Trying to lose weight can be frustrating.
Especially when that douche from your work says, “Just eat less and move more!”
No s**t, Sherlock. Never thought of that.
If you are training hard and watching what you eat, but still not seeing those scales move, hearing generic and vague weight loss advice can make you want to bang your head against a brick wall. I’ve been there myself. So today I am going to give you 10 weight loss tips that work.
Stuff you can actually use.
These are all tips that my male & female clients have applied over the years.
So whether you’ve hit a sticking point, or are just trying to shift those last few stubborn pounds, or maybe you’re just starting out right now, there will be something in here to get you moving in the right direction again.
Apply 2-3 of these tips and you’ll see results.
1. Calories Are King
Everywhere you turn, there’s talk of superfoods, macros and other nonsense.
People have a tendency to over-complicate things, but when it comes to losing weight there is one simple rule which over-rides them all – calories are king.
There’s zero point in moving on to step 2 before you’ve taken care of step 1 because if you are eating too many calories (regardless of whether they come from ‘healthy’ or ‘unhealthy’ foods) you will not lose weight. (1)
So the first step on any diet is to set a realistic calorie goal that you can a) hit without gaining weight, and b) hit without wanting to stab all of your friends in the face.
There are two ways we can do this.
The generic way is to take your target body weight in lbs and multiply that figure by 11. The better way is to use a free app like MyFitnessPal to track your current calorie intake, then reduce it slightly.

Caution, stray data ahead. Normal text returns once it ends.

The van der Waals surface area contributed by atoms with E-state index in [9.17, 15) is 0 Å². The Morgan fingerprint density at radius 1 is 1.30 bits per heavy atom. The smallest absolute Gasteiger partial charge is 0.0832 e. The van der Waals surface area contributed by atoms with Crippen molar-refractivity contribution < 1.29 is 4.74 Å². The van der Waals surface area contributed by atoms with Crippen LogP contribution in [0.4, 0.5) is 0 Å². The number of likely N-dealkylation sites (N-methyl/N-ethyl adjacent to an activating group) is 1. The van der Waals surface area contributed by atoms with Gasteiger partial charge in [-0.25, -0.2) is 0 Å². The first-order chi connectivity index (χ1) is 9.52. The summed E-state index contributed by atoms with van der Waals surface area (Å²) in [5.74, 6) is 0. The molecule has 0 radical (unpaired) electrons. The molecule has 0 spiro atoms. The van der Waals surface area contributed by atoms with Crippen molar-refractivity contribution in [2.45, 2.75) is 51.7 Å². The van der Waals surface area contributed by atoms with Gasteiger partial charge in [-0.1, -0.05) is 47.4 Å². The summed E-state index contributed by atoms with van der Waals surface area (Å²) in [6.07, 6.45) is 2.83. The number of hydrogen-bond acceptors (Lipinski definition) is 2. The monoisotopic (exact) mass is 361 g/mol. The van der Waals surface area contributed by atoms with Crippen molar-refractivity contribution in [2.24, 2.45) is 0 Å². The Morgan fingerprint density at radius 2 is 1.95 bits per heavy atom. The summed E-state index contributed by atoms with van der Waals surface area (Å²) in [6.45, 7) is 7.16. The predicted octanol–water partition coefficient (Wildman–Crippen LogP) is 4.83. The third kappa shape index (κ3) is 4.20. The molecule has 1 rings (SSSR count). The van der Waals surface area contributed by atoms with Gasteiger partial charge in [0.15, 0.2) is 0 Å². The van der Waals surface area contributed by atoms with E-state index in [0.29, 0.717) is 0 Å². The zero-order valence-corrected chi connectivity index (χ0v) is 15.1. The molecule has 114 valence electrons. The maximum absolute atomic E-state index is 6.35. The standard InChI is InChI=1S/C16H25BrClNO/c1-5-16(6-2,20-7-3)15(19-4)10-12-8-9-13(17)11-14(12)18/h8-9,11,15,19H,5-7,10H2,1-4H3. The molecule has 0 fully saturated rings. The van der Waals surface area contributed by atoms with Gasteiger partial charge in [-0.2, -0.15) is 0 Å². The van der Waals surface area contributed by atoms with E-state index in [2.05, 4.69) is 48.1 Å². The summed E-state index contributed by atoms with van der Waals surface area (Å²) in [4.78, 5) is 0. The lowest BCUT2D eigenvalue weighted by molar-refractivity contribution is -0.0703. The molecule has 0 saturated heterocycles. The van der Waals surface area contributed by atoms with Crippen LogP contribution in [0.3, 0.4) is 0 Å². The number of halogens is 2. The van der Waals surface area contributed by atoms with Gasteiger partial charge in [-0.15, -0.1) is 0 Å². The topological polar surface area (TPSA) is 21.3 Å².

2. Optimize Your Calories
“But Russ…. Shouldn’t we be eating a certain number of grams of carbohydrates and fat to lose weight?”
Simply reducing your total calories will be enough to get you started.
But once you have got the hang of staying within a calorie deficit, it’s true that you can take results a notch higher by getting a little more in-depth. This is where we optimize where the bulk of your calories are coming from.
There are three macronutrients:
Protein helps you build and retain lean muscle, so it should be of utmost importance if you’re trying to look leaner and more toned. Fat regulates the body’s hormones, and carbohydrates are the body’s preferred energy source.
There’s lots of pseudo-science out there from quacks looking to sell you on the latest fad diet (i.e. don’t eat fat, don’t eat gluten, don’t eat sugary carbs, don’t eat carbs, don’t eat anything starting with the letter C), but the simple truth of the matter here is that the best diet is the one you can stick to.
Research shows that when total calories and total protein are controlled, there is no significant difference in weight loss results from going with low carbs/high fat, moderate carbs/moderate fat, or high carbs/low fat. (2, 3, 4, 5, 6, 7)
It really just depends on the foods you like eating.
The current body of research suggests that around 1g protein per lb of you goal body weight (and maybe as high as 1.5g if you really want to push it) is sufficient to provide maximum results.
The rest of your calories should come from a healthy split of carbohydrates and fat that you can actually stick to for long enough to see results.
3. Avoid Fad Diets At All Cost
On your journey, you’ll undoubtedly come across silly diets that promise you can get ripped by eating nothing but rhinoceros foreskin.
(Okay, maybe not that, but you get the picture.)
Fad diets are big business in the fitness world, and it’s hard to resist the lure of their easy promises.
I’ve known friends to get stuck in this cycle of silly diets for years, looking for the next big thing, and never losing the little bit of weight they set out to lose in the first place.
So let me make this really clear:
All fad diets (cabbage soup diet, the mono diet, juicing diets, detox diets, weight loss shake diets, and any others) work by getting you into a calorie deficit as shown in step 1.
But they often drop calories so low that you feel like you’ve been hit by a bus, causing the diet to become unsustainable and lead to binge eating, which sees you pile any weight lost straight back on and end up in a worse place than when you started.